Soc Sci Med. 1997 Nov; 45(10): 1483-91.
Images of health and health care options among low income women in Punjab, Pakistan.
Department of Epidemiology and Public Health, UmeÃ¥ University, Sweden.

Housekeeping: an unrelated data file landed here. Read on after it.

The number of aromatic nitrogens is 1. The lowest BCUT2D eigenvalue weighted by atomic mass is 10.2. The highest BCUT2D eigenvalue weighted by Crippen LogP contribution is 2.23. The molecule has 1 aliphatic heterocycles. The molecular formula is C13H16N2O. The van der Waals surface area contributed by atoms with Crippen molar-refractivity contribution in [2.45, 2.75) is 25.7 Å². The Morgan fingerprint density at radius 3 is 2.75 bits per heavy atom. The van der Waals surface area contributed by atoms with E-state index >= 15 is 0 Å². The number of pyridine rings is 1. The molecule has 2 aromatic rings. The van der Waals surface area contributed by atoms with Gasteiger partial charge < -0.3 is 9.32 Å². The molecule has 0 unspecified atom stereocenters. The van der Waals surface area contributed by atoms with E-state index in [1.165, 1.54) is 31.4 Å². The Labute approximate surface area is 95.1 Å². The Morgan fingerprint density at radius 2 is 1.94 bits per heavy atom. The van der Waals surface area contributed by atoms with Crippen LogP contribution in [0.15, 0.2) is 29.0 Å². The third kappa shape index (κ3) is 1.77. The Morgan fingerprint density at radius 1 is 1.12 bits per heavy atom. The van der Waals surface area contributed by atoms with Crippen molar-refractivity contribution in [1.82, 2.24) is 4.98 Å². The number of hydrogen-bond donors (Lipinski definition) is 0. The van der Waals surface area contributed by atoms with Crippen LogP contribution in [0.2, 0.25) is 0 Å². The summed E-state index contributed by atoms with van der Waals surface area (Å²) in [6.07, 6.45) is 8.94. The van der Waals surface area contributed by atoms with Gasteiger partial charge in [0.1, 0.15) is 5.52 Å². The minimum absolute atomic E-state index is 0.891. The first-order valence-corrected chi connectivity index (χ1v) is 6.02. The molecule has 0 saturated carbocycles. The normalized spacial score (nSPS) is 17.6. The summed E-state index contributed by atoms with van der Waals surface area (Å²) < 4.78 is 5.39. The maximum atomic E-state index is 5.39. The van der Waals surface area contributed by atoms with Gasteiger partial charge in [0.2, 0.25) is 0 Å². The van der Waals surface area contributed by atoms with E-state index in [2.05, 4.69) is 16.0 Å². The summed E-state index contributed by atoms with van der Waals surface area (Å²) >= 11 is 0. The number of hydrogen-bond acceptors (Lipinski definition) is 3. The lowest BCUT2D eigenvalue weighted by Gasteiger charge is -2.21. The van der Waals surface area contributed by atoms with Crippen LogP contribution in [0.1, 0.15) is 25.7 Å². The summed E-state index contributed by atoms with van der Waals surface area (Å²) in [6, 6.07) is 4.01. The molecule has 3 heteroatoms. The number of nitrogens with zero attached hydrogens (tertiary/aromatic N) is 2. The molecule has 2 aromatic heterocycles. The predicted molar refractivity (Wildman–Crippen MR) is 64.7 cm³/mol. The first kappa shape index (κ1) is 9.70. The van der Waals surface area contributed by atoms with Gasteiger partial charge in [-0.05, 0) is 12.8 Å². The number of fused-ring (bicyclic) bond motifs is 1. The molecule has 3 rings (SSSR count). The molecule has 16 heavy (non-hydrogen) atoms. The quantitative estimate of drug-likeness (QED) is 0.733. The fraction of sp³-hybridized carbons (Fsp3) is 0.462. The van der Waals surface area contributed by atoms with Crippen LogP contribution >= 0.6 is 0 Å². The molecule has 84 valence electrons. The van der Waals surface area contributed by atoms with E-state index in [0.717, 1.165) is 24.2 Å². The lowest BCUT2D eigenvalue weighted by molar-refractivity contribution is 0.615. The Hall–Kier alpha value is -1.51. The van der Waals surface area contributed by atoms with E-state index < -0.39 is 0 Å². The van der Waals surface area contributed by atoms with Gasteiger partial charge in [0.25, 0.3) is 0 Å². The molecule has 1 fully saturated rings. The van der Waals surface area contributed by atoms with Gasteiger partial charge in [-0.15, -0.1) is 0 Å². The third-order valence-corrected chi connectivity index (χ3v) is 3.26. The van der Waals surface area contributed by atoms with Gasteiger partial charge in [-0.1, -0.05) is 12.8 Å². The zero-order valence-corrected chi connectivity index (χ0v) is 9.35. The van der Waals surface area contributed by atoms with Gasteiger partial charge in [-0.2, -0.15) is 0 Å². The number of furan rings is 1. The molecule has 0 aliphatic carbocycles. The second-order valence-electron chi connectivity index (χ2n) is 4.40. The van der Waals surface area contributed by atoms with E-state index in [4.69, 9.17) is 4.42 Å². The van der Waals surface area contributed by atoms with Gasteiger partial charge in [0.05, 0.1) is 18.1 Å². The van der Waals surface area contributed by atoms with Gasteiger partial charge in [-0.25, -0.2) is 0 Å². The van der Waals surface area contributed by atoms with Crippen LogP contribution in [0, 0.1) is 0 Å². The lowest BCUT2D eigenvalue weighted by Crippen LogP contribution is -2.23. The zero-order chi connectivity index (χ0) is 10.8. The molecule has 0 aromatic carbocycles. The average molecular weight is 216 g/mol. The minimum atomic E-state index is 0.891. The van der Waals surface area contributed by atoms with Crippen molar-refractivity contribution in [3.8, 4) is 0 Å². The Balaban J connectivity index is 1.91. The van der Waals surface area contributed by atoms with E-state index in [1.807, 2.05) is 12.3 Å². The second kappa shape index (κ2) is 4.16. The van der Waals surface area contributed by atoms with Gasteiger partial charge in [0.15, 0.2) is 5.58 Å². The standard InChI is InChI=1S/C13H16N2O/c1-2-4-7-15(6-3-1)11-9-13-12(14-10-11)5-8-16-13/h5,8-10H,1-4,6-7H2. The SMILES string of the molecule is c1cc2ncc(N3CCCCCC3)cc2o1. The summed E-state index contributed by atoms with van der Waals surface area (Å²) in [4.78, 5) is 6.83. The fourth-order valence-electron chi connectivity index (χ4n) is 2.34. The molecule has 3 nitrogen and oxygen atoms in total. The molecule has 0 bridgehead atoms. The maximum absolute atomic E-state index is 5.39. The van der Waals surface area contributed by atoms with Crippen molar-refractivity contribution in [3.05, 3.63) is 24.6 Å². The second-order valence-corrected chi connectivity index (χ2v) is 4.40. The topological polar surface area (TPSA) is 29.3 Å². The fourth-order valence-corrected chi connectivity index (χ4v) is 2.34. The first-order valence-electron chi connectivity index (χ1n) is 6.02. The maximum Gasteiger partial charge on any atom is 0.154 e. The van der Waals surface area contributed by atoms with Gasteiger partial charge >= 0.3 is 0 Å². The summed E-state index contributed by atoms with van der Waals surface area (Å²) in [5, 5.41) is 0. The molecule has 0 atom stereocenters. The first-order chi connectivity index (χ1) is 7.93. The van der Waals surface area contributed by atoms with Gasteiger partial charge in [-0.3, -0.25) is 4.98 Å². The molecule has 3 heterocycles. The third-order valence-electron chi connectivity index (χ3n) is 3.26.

We studied women's beliefs and experiences of health and health care among 42 women in an urban slum area in Lahore and a village 40 km outside of Lahore. Data were collected through repeated, in-depth interviews in Urdu or Punjabi totalling 200 hours. For triangulation purposes, four focus group discussions with additional women were performed, as well as in-depth interviews with eight mothers-in-law, three traditional practitioners and three medical practitioners. The women's images of health reflected expectations on the women in society. Women from the village and women from the lowest socioeconomic stratum (SES) spoke of health in terms of physical strength; women from the city and women from low SES spoke of health in terms of mental strength; and women from medium SES discussed it in terms of cultural competence. Overall, health had a very low priority in these women's lives. Two health problems were reported by all women: mental tension leading to headache and white vaginal discharge leading to body pains and fatigue. These health problems were seen as part of womanhood; if treatment was sought, it was often from traditional healers. Village women had a flexible, pragmatic attitude toward health care resources and used all types until treated. Their relation to the doctor was specific; they were mostly concerned with the medical treatment. In contrast, city women chose health care providers depending on type of illness, and being met with respect was for them of equal concern. Childbearing experiences influenced the perceptions of health and health care. Mothers of daughters were seen to both need and deserve less food, health care and attention. These mothers were less vocal about health complaints. Women without children spoke of health in terms of physical strength. These women may have less access to health care because children cannot be used as an "excuse", and because they are not worth spending resources on.